Human Rights Watch also found that in Georgia in 2012, in “a state of less than 10 million people, 648 courts assigned more than 250,000 cases to private probation companies.” The report notes that “there is virtually no transparency about the revenues of private probation companies” since “practically all of the industry’s firms are privately held and not subject to the disclosure requirements that bind publicly traded companies. No state requires probation companies to report their revenues, or by logical extension the amount of money they collect for themselves from probationers.”

Human Rights Watch goes on to provide an account given by a private probation officer in Georgia: “I always try and negotiate with the families. Once they know you are serious they come up with some money. That’s how you have to be. They have to see that this person is not getting out unless they pay something. I’m just looking for some good faith money, really. I got one guy I let out of jail today and I got three or four more sitting there right now.”

Collection companies and the services they offer appeal to politicians and public officials for a number of reasons: they cut government costs, reducing the need to raise taxes; they shift the burden onto offenders, who have little political influence, in part because many of them have lost the right to vote; and it pleases taxpayers who believe that the enforcement of punishment — however obtained — is a crucial dimension to the administration of justice.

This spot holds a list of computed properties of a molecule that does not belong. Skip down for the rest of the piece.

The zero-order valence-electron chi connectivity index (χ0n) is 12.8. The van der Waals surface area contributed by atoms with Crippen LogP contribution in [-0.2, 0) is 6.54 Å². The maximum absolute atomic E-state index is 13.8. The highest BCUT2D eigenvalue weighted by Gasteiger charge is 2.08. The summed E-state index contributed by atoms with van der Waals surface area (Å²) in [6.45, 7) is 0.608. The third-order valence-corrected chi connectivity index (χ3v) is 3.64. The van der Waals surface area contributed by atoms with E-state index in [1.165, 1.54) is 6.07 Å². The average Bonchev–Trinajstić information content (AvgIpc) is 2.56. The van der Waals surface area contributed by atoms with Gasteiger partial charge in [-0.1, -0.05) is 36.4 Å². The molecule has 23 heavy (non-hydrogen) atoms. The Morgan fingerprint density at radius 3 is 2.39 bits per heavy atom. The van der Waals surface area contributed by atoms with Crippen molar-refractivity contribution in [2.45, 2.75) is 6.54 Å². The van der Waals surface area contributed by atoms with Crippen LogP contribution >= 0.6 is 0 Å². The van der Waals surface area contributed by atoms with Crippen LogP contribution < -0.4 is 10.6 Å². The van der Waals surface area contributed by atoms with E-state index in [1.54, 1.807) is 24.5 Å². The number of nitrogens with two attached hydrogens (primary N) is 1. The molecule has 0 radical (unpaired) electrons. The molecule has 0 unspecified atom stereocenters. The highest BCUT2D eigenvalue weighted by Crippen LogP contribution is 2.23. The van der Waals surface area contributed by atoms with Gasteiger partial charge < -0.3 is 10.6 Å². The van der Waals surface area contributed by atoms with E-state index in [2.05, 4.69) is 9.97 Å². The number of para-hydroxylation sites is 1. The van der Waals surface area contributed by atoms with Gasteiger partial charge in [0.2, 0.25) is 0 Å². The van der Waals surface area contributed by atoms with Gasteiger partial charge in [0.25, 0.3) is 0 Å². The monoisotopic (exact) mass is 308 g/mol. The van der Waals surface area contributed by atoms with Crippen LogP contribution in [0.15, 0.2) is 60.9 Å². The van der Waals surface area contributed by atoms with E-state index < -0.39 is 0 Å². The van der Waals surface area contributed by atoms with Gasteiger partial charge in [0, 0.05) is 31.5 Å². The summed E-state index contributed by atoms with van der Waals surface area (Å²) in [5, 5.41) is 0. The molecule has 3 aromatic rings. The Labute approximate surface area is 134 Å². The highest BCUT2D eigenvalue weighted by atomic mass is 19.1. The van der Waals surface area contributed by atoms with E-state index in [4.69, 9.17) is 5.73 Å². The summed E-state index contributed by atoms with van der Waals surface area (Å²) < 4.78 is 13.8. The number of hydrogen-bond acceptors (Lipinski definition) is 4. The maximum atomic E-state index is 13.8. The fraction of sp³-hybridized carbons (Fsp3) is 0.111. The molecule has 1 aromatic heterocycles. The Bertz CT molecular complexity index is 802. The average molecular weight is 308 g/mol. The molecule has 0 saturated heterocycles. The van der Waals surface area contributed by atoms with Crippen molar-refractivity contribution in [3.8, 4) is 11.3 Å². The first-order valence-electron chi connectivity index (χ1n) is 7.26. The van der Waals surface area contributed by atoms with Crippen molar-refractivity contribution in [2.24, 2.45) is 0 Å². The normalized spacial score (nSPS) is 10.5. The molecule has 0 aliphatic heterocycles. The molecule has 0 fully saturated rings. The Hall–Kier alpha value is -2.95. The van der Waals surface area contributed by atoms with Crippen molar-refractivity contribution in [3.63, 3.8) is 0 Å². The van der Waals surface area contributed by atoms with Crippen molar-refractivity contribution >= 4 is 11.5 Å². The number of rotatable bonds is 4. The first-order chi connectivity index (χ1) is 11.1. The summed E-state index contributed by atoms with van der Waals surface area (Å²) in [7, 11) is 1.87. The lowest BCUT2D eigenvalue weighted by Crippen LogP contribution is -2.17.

As N.P.R. reported in May, services that “were once free, including those that are constitutionally required,” are now frequently billed to offenders: the cost of a public defender, room and board when jailed, probation and parole supervision, electronic monitoring devices, arrest warrants, drug and alcohol testing, and D.N.A. sampling. This can go to extraordinary lengths: in Washington state, N.P.R. found, offenders even “get charged a fee for a jury trial — with a 12-person jury costing $250, twice the fee for a six-person jury.”

This new system of offender-funded law enforcement creates a vicious circle: The poorer the defendants are, the longer it will take them to pay off the fines, fees and charges; the more debt they accumulate, the longer they will remain on probation or in jail; and the more likely they are to be unemployable and to become recidivists.

Read the entire article here.